Foot & Ankle Injuries and Replacements

Stress Fractures

A stress fracture is a small crack in a bone, or severe bruising within a bone. Most stress fractures are caused by overuse and repetitive activity, and are common in runners and athletes who participate in running sports, such as soccer and basketball.

Stress fractures usually occur when people change their activities — such as by trying a new exercise or suddenly increasing the intensity of their workouts. In addition, if osteoporosis or other disease has weakened the bones, just doing everyday activities may result in a stress fracture.

The weight-bearing bones of the foot and lower leg are especially vulnerable to stress fractures because of the repetitive forces they must absorb during activities like walking, running, and jumping.

The most common symptom of a stress fracture in the foot or ankle is pain. The pain usually develops gradually and worsens during weight-bearing activity. Other symptoms may include:

  • Pain that diminishes during rest
  • Pain that occurs and intensifies during normal, daily activities
  • Swelling on the top of the foot or on the outside of the ankle
  • Tenderness to touch at the site of the fracture
  • Possible bruising

See your doctor as soon as possible if you think that you have a stress fracture in your foot or ankle. Ignoring the pain can have serious consequences. Treatment will vary depending on the location of the stress fracture and its severity. The majority of stress fractures are treated nonsurgically.

Sprained Ankle

A sprained ankle is an injury that occurs when you roll, twist or turn your ankle in an awkward way. This can stretch or tear the tough bands of tissue (ligaments) that help hold your ankle bones together.

Ligaments help stabilize joints, preventing excessive movement. A sprained ankle occurs when the ligaments are forced beyond their normal range of motion. Most sprained ankles involve injuries to the ligaments on the outer side of the ankle.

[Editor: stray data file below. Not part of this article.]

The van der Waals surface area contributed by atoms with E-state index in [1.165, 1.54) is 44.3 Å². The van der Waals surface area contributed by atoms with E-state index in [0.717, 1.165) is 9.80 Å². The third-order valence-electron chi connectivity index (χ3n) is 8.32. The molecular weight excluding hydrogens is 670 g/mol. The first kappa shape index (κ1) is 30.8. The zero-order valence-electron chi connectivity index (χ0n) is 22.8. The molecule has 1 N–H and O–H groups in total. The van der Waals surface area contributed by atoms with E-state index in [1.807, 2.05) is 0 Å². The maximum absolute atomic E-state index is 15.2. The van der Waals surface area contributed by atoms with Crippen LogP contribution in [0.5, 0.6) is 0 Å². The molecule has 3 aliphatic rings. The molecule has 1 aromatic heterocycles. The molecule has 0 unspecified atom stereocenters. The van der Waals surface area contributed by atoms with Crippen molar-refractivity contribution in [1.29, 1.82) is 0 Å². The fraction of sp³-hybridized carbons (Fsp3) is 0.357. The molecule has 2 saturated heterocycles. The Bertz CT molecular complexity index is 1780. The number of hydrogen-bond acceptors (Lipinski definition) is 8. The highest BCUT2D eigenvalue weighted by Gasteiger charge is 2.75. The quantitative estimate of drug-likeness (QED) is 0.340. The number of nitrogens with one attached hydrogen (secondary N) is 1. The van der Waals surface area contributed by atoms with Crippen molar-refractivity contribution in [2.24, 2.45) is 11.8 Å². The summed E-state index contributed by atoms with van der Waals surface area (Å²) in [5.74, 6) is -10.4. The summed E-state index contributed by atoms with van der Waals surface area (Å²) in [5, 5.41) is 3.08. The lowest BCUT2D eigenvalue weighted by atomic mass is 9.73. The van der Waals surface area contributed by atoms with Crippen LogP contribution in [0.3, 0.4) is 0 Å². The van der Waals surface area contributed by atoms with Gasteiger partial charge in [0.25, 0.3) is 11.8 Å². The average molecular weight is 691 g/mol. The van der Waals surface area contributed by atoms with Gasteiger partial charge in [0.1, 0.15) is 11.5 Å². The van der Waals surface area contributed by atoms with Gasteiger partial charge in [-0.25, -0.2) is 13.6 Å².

Signs and symptoms of a sprained ankle vary depending on the severity of the injury. They may include:

  • Pain, especially when you bear weight on the affected foot
  • Tenderness when you touch the ankle
  • Swelling
  • Bruising
  • Restricted range of motion
  • Instability in the ankle
  • Popping sensation or sound at the time of injury

Foot & Ankle Injuries and Replacements

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When to see a doctor

Call your doctor if you have pain and swelling in your ankle and you suspect a sprain. Self-care measures may be all you need, but talk to your doctor to discuss whether you should have your ankle evaluated. If signs and symptoms are severe, you may have significant damage to a ligament or a broken bone in your ankle or lower leg.

For self-care of an ankle sprain, use the R.I.C.E. approach for the first two or three days:

  • Rest. Avoid activities that cause pain, swelling or discomfort.
  • Ice. Use an ice pack or ice slush bath immediately for 15 to 20 minutes and repeat every two to three hours while you're awake. If you have vascular disease, diabetes or decreased sensation, talk with your doctor before applying ice.
  • Compression. To help stop swelling, compress the ankle with an elastic bandage until the swelling stops. Don't hinder circulation by wrapping too tightly. Begin wrapping at the end farthest from your heart.
  • Elevation. To reduce swelling, elevate your ankle above the level of your heart, especially at night. Gravity helps reduce swelling by draining excess fluid.
Ankle Replacements 

In this procedure, the surgeon removes the ends of the damaged bones and fits a plastic-and-metal replacement joint onto them. The artificial joint helps the ankle retain more-natural movement, so there's less risk of arthritis developing in nearby joints. However, loosening of the components can occur.

Artificial ankle joints are generally recommended for healthy people over the age of 60 who have less-active lifestyles. High-impact activities such as running and jumping can damage an artificial ankle joint.

Ankle replacement might not be a good choice if you:

  • Are younger than 50
  • Have weakened ankle ligaments
  • Participate in high-impact sports or work
  • Have misaligned ankle bones
  • Are significantly overweight
  • Have nerve damage from diabetes
  • Are a heavy smoker
Ankle Fusion

In this procedure, the surgeon roughens the ends of the damaged bones and then fastens them together with metal plates and screws. During the healing process, the damaged bones fuse together into one combined bone.

Ankle fusion is usually very successful in relieving arthritis pain. But it also reduces the ankle's motion. To make up for this, nearby joints may move more — which increases the risk of developing arthritis in these joints.

Ankle fusion is usually recommended for younger people with more-active lifestyles. Compared with ankle replacement, ankle fusion:

  • Is generally more durable
  • Requires fewer restrictions in activity during recovery

Consult with an orthopedic surgeon to determine if ankle replacement or ankle fusion is the right treatment for you.